"הבעלים שלהן עומדים מאחורי המסעדה."

Translation:Their husbands stand behind the restaurant.

June 28, 2016

28 Comments
This discussion is locked.


https://www.duolingo.com/profile/Theresa754142

Ha-be’alim shelahen omdim meakhorei ha-mis’ada.


https://www.duolingo.com/profile/LISAPARSHAN

in this context, cant ba'alim be owners? why necessarily husbands?


https://www.duolingo.com/profile/AlmogL

It's a good point, but then the שלהן needs explaining.


https://www.duolingo.com/profile/IngeborgHa14

You mean something like בַּעֲלֵי־עֲבָדִים slave owners?


https://www.duolingo.com/profile/KeismerEsc1

I'm just saying that if you look בעל meaning it's even owner, husband, possessor


https://www.duolingo.com/profile/Pumbush

I think it should be accepted (it Shelahen is dogs for examples)


https://www.duolingo.com/profile/IngeborgHa14

I thought a dog's master is called אָדוֹן. Can he be his בַּ֫עַל too?


https://www.duolingo.com/profile/YardenNB

Yes, actually בעל is the standard in current Hebrew. There's a funny thing with it: in construct form it's בעל הכלב or בעלת הכלב, but in separate form we say הבעלים של הכלב even if we know it is one person. It's perfectly normal to say אני הבעלים של הכלב הזה.


https://www.duolingo.com/profile/IngeborgHa14

I think the model for this queer usage is Ex 21.29, which speaks of one owner of an animal in the plural too: וְאִם שׁוֹר נַגָּח הוּא מִתְּמֹל שִׁלְשֹׁם וְהוּעַד בִּבְעָלָיו וְלֹא יִשְׁמְרֶנּוּ וְהֵמִית אִישׁ אוֹ אִשָּׁה הַשּׁוֹר יִסָּקֵל וְגַם־בְּעָלָיו יוּמָת but if the bull had a habit of goring in the past, and it has been testified to its owner, and he has not kept it in, but it has killed a man or a woman, the bull shall be stoned, and its owner shall also be put to death.


https://www.duolingo.com/profile/FMG.2

Is it be'alim or ba'alim?


https://www.duolingo.com/profile/IngeborgHa14

It is בְּעָלִים, as בַּ֫עַל is a regular segolate. It is בַּעֲלֵי־ in the construct plural though.


https://www.duolingo.com/profile/Theresa754142

You give the pronunciation of בעלים as ב with a shva underneath, and that’s a little confusing because the shva can have basically three pronunciations, so I’d like to run through my understanding of them. In biblical Hebrew, the shva can be pronounced as an uh sound, but not in modern Hebrew, so forget that one. The two choices left are to devoice the shva, which is to skip it, or pronounce it as an “e” as in “yes”. Here, he pronounces “husbands” as “Ha-be’alim”. Please correct me if I’m wrong.


https://www.duolingo.com/profile/IngeborgHa14

Yes, in Modern Hebrew, a Shva under the first letter is among other conditions pronounced [e], if the first letter is a sonorant (ב is) or the second letter is a glottal consonant [ע is], so you are right for two reasons. In Biblical Hebrew you would have a שְׁוָא נָע: habbəʿālîm


https://www.duolingo.com/profile/Helen613612

Thanks...um..what's a segolate?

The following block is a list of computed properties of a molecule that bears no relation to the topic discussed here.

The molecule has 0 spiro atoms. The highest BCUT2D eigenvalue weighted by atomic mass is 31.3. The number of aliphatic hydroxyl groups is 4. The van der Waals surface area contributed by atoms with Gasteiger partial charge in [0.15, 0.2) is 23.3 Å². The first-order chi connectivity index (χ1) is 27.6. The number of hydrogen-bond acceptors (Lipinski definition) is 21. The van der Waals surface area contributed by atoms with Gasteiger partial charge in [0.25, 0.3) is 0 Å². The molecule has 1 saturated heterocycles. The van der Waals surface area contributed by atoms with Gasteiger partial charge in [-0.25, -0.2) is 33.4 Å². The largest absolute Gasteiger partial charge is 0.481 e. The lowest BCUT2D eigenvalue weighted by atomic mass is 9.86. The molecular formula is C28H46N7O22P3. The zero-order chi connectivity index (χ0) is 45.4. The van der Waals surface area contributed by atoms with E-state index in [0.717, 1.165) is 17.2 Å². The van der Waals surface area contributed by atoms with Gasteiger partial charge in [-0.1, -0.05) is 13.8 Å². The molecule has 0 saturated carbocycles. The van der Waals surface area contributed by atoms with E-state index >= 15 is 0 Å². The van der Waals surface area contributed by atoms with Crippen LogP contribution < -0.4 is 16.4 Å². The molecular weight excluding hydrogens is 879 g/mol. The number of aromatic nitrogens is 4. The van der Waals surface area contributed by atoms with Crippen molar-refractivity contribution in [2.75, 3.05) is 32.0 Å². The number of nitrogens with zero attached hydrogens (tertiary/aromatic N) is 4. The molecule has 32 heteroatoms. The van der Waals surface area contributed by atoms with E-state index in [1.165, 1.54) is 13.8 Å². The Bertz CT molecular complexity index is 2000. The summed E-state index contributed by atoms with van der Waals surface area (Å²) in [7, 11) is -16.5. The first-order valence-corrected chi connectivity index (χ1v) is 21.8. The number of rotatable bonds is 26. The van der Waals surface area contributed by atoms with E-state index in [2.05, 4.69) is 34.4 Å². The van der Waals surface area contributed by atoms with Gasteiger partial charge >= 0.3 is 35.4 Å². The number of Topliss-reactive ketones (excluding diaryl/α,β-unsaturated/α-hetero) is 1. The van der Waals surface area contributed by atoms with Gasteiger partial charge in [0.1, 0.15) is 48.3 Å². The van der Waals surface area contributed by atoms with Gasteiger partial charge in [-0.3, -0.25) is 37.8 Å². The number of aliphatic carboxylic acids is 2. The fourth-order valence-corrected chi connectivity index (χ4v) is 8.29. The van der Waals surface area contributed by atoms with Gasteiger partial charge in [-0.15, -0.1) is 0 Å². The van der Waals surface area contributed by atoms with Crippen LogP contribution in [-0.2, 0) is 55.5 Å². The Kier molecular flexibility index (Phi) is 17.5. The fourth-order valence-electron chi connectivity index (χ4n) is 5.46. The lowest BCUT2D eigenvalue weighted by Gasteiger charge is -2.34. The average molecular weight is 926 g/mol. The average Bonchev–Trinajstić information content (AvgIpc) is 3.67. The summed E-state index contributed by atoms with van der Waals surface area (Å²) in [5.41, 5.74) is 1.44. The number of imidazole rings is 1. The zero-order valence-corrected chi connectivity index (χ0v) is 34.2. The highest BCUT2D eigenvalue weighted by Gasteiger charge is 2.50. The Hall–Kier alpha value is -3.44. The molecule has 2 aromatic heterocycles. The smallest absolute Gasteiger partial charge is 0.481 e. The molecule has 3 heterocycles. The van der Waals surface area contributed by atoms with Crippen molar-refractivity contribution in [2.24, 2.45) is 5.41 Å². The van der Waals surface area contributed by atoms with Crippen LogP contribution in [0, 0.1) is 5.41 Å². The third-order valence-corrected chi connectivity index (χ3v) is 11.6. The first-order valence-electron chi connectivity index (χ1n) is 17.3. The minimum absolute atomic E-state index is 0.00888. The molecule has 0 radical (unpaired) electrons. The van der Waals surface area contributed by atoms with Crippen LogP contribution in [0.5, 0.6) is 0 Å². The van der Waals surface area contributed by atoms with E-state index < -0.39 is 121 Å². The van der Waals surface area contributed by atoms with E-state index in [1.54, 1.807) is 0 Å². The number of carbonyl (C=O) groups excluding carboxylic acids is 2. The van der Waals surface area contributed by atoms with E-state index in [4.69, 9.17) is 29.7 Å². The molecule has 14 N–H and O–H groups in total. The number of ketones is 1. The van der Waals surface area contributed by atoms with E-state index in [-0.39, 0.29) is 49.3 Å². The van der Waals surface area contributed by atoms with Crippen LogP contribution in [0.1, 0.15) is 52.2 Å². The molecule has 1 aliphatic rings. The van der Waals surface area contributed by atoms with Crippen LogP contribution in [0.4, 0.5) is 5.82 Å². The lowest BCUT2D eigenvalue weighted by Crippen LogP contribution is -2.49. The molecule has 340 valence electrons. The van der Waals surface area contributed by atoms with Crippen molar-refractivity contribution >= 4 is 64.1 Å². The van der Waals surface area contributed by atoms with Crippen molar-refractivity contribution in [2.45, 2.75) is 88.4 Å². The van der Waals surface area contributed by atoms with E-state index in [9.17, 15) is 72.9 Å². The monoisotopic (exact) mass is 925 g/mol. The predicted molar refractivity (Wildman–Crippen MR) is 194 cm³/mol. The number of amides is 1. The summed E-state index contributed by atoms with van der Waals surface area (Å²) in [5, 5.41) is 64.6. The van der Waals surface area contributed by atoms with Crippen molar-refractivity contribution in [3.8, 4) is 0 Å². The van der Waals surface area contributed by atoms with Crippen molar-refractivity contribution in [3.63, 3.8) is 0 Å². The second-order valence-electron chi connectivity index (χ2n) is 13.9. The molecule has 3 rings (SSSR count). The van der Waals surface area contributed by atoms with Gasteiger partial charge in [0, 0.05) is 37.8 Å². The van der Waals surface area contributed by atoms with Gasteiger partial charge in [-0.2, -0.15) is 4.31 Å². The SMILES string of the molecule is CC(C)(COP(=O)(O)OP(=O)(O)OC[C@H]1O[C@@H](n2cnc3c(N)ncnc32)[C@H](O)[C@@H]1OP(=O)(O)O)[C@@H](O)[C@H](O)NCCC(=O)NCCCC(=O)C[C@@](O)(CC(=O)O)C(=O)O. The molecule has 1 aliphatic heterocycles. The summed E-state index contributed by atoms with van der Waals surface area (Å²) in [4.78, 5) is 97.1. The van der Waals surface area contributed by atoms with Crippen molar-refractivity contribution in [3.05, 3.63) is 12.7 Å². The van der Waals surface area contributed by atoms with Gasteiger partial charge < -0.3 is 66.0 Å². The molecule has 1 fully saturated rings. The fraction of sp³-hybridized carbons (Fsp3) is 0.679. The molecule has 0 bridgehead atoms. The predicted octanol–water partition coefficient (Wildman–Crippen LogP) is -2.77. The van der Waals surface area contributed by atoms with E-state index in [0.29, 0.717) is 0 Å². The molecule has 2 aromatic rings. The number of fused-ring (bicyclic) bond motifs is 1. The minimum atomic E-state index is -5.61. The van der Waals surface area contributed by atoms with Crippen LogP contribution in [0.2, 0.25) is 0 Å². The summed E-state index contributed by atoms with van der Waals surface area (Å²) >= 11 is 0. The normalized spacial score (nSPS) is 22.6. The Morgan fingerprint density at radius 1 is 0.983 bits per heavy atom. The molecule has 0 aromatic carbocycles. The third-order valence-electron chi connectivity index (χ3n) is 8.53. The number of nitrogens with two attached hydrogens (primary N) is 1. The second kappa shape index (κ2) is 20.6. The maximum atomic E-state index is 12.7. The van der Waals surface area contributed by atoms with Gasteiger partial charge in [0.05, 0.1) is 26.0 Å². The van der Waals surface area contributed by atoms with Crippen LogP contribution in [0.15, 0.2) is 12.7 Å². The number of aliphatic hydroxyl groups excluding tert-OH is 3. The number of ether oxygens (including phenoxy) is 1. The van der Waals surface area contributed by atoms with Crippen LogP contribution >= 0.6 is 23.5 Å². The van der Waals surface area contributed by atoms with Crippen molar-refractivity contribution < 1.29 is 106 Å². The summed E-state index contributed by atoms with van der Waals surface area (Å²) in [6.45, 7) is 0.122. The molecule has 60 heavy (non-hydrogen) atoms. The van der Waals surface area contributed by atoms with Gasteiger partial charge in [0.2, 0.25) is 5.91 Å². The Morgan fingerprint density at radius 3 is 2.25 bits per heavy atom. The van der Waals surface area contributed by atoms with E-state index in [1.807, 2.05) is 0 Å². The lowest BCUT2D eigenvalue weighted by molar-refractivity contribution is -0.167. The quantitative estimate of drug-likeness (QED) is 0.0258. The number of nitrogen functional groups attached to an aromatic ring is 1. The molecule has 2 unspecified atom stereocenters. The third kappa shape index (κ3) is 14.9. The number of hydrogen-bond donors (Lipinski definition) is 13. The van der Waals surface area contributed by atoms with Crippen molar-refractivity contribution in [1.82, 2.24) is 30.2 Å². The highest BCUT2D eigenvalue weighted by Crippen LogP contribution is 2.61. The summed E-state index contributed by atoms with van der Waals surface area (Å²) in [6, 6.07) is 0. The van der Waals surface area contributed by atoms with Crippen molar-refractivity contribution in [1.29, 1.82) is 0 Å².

https://www.duolingo.com/profile/IngeborgHa14

Well, a segolate is a noun, whose stem form was originally CVCC- (C = consonant; V = vowel), but when the original semitic case endings were lost, these words developed a prop vowel to avoid the double consonant at the end. An example is מֶ֫לֶךְ king, which was originally מַלְכּ־ [malk-] (you see this stem still in forms like מַלְכִּי my king), which became a word of two syllables ['melekh], but retains the stress on its first. These types of nouns form their plural according to the pattern CCaCim, i.e. מְלָכִים. A bit technical and simplified, but it is worthwhile to know this group of nouns well, because they are numerous and behave quite uniformely.


https://www.duolingo.com/profile/Helen613612

Ah... תודה רבה


https://www.duolingo.com/profile/Lisnika_B

Is this meant metaphorically (like they support the restaurant) or literally or both?


https://www.duolingo.com/profile/IngeborgHa14

Well, yes, the phrasal verb עָמַד מֵאֲחוֹרֵי (if I can call it that) can mean that too beside its concrete literal meaning, like אֲנִי מַבְטִיהָה, אָבִיךְ וַאֲנִי נַעֲמַד מֵאֲחוֹרַ֫יִךְ בִּמְאַת הָאֲחוּזִים I promise, your father and me will stand behind you one hundred percent or חֲבֵרִים אֲמִתִּיִּים עוֹמְדִים אֶחָד מֵאֲחוֹרֵי הַשֵּׁנִי true friends stand behind one another.


https://www.duolingo.com/profile/YardenNB

It even have a second non-physical meaning: their husbands are those that, maybe behind the scenes, founded the restaurant or enable it to operate.


https://www.duolingo.com/profile/Home-To-Him

"הַבְּעָלִים שֶׁלָּהֶן עוֹמְדִים מֵאֲחוֹרֵי הַמִּסְעָדָה."


https://www.duolingo.com/profile/Shalom698163

The 'B' sounds like a 'P'. Confusing


https://www.duolingo.com/profile/IngeborgHa14

Well, the border between the soft and the hard plosive (b/p) is different in different languages with varying degrees of aspiration and voicing. The ב here has no puff of air, therefore it is still the soft plosive, although quite devoiced.


https://www.duolingo.com/profile/OwlwaysLearning

What are the husbands doing?


https://www.duolingo.com/profile/RunnerFive2

Why is Their spouses are standing behind the restaurant Wrong?


https://www.duolingo.com/profile/Theresa754142

The word spouses could mean wives, so the word spouses is too broad, because ‏ ‏בעלים only means husbands. (Or masters, but Duolingo would probably ding you if you chose that word.)


https://www.duolingo.com/profile/Carr61508

Hmmm, in my culture this would mean the husbands are there to get drunk xD

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